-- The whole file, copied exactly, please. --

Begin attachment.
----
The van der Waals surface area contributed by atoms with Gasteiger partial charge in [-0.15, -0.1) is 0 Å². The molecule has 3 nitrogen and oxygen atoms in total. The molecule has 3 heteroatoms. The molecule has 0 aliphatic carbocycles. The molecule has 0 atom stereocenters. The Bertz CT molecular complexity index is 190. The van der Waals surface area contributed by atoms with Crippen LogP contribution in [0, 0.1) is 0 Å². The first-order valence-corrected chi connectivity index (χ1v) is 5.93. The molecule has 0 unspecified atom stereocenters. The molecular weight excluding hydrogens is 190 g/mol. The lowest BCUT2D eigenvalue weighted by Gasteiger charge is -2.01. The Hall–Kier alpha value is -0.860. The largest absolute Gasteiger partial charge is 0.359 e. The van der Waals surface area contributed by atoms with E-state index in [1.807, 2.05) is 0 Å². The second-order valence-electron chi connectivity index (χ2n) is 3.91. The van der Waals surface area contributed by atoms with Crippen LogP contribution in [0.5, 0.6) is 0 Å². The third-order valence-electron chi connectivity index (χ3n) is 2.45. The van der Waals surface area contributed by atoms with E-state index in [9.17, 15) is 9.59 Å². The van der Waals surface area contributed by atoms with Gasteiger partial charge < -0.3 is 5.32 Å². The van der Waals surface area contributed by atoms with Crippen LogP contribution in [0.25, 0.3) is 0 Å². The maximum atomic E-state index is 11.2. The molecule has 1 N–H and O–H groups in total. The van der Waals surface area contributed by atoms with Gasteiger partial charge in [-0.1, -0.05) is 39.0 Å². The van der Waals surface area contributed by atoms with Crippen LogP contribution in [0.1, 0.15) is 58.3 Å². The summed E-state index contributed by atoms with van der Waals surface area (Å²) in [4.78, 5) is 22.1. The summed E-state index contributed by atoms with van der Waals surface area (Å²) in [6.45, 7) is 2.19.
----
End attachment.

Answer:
The van der Waals surface area contributed by atoms with Gasteiger partial charge in [-0.15, -0.1) is 0 Å². The molecule has 3 nitrogen and oxygen atoms in total. The molecule has 3 heteroatoms. The molecule has 0 aliphatic carbocycles. The molecule has 0 atom stereocenters. The Bertz CT molecular complexity index is 190. The van der Waals surface area contributed by atoms with Crippen LogP contribution in [0, 0.1) is 0 Å². The first-order valence-corrected chi connectivity index (χ1v) is 5.93. The molecule has 0 unspecified atom stereocenters. The molecular weight excluding hydrogens is 190 g/mol. The lowest BCUT2D eigenvalue weighted by Gasteiger charge is -2.01. The Hall–Kier alpha value is -0.860. The largest absolute Gasteiger partial charge is 0.359 e. The van der Waals surface area contributed by atoms with E-state index in [1.807, 2.05) is 0 Å². The second-order valence-electron chi connectivity index (χ2n) is 3.91. The van der Waals surface area contributed by atoms with Crippen LogP contribution in [0.5, 0.6) is 0 Å². The third-order valence-electron chi connectivity index (χ3n) is 2.45. The van der Waals surface area contributed by atoms with E-state index in [9.17, 15) is 9.59 Å². The van der Waals surface area contributed by atoms with Gasteiger partial charge < -0.3 is 5.32 Å². The van der Waals surface area contributed by atoms with Crippen LogP contribution in [0.25, 0.3) is 0 Å². The maximum atomic E-state index is 11.2. The molecule has 1 N–H and O–H groups in total. The van der Waals surface area contributed by atoms with Gasteiger partial charge in [-0.1, -0.05) is 39.0 Å². The van der Waals surface area contributed by atoms with Crippen LogP contribution in [0.1, 0.15) is 58.3 Å². The summed E-state index contributed by atoms with van der Waals surface area (Å²) in [4.78, 5) is 22.1. The summed E-state index contributed by atoms with van der Waals surface area (Å²) in [6.45, 7) is 2.19.